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What’s the Upside to a Downturn? Recessions Heighten Focus on Efficiency!

What’s the Upside to a Downturn? Recessions Heighten Focus on Efficiency!

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 By Christian Belady

 

What’s the upside to a downturn? As the economy shrinks and budget and program cutting expands throughout our industry, how can data center facility and IT infrastructure teams identify opportunities that create value for their companies?  In other words, how do we emerge stronger from a recession?  For most business services professionals (people in any organization for that matter), acknowledging inefficiencies is the first step towards taking action, and with action comes insight, evidence, and real options. Like any well-managed business, we routinely check our assumptions and planning needs against our assessment of the economic environment.  As part of this process, we look at many scenarios and options to improve efficiencies, reduce costs, and increase the return on our investments.

 

We have spoken at many conferences in the past couple of years and shared our experiences and ideas on how this industry could collectively improve to become more efficient, in part by reducing our carbon footprint.  The uncertainty presented in our industry today – regarding the environment, the economy, and how people react to change – reconfirms the importance of developing a data center strategy that can react to unpredictable and dynamic business needs.  In this blog we would like to share some of our experiences over the past couple years and the lessons we’ve learned about how to measure and increase efficiency.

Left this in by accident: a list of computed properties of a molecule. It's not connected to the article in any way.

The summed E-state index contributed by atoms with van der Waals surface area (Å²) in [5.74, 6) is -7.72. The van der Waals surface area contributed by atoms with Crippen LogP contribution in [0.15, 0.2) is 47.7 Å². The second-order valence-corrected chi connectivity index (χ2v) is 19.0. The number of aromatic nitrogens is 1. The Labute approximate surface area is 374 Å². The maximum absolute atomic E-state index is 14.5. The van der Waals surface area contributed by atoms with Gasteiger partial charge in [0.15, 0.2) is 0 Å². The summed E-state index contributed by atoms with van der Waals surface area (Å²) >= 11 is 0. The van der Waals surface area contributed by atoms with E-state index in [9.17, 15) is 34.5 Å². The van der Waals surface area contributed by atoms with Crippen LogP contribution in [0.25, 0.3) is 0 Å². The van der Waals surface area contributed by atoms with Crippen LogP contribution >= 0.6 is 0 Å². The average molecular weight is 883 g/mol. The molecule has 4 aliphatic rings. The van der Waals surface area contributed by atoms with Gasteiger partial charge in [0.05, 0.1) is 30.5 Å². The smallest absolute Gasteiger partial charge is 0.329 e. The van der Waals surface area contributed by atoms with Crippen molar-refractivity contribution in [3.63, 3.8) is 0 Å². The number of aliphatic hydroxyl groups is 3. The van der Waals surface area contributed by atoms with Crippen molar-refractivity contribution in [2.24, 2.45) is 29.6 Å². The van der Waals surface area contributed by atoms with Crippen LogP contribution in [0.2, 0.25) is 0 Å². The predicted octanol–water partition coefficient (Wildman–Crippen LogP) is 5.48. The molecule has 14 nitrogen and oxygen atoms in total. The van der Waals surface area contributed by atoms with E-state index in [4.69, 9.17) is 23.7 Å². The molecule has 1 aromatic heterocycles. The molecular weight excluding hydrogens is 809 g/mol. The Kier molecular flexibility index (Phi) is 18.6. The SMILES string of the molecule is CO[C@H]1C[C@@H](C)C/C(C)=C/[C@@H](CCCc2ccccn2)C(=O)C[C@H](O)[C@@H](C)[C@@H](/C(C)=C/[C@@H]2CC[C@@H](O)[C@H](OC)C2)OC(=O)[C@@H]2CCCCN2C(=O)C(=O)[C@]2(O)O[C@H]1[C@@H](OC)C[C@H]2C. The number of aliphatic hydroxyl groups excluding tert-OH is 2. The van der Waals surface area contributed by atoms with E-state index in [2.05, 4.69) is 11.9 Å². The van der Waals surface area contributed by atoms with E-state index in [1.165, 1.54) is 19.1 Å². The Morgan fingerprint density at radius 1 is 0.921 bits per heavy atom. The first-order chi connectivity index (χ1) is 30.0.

We’d also like to turn up the dial on our invitation to the rest of the industry to work together with us in these areas.  An important example involves our belief that data centers could operate at much higher temperatures, which would end much of the need for expensive, energy inefficient cooling equipment. To that end we urge all companies to encourage ASHRAE to further open its recommended operating temperature ranges beyond the adjustments they recently made. Additionally, if we all work towards recommending improvements to hardware specifications, server manufacturers could increase the efficiency of their products. With so much at stake--both in helping our companies through difficult financial times and in protecting our global environment--it’s time to work together. We should be striving to run more efficiently as an industry, not just as separate corporations.

 

Sharing Microsoft’s Energy Efficiency Best Practices for Data Center Operations

 

So what are some of the elements in our efficiency program that have reduced our needs? Here are some examples:

 

1) To begin with, we applied our own best practices on energy efficiency that we published about a year ago.  These were all things that we felt were pretty important for foundational improvement in our data center operations efficiency.  They included:

1. Engineer the data center for cost and energy efficiency

2. Optimize the design to assess multiple factors

3. Optimize provisioning for maximum efficiency and productivity

4. Monitor and control data center performance in real time